The UK government has allocated £127m to NI to fund projects for community groups, local businesses, and skills development.
The new UK Shared Prosperity Fund is effectively a post-Brexit replacement for EU structural funds, which included the likes of the Rural Development Programme (RDP). Overall, £2.6bn will be made available across UK regions by March 2025. In Britain, local councils will take the lead in managing the funding but its rollout in NI will be overseen by the UK government.
New guidance states that projects funded by the Shared Prosperity Fund in NI will be “performance managed” by officials from the Department for Levelling Up, Housing and Communities.
The London-based department plans to develop an “investment plan” for NI by working with “local partners”.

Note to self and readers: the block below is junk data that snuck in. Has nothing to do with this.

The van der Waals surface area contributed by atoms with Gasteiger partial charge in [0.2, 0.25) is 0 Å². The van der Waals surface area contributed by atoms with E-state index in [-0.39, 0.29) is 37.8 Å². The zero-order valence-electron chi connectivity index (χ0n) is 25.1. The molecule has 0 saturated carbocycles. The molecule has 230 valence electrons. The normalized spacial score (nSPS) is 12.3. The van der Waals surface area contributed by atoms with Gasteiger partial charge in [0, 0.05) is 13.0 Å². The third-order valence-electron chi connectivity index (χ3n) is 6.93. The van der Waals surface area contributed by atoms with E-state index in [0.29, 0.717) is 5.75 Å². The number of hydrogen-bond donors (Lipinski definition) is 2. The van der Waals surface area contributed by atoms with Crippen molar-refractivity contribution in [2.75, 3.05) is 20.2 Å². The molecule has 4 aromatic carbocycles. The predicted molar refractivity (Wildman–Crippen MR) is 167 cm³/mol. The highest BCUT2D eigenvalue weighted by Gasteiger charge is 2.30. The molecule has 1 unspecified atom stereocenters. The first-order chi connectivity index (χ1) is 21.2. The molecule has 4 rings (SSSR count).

“This group could include representatives from NI Executive Departments, local authorities, businesses and the community and voluntary sector,” new guidance states.
The EU-funded RDP covered a broad range of projects and grants, including the Farm Business Improvement Scheme, the Environmental Farming Scheme, and the LEADER programme.
However, the new UK Shared Prosperity Fund appears to be mainly aimed at replacing the likes of the LEADER programme, with current guidance heavily focused on projects for local communities and small businesses.
Going forward, farm capital grant schemes and environmental projects have been lumped together with direct farm support as part of overall future agricultural policy.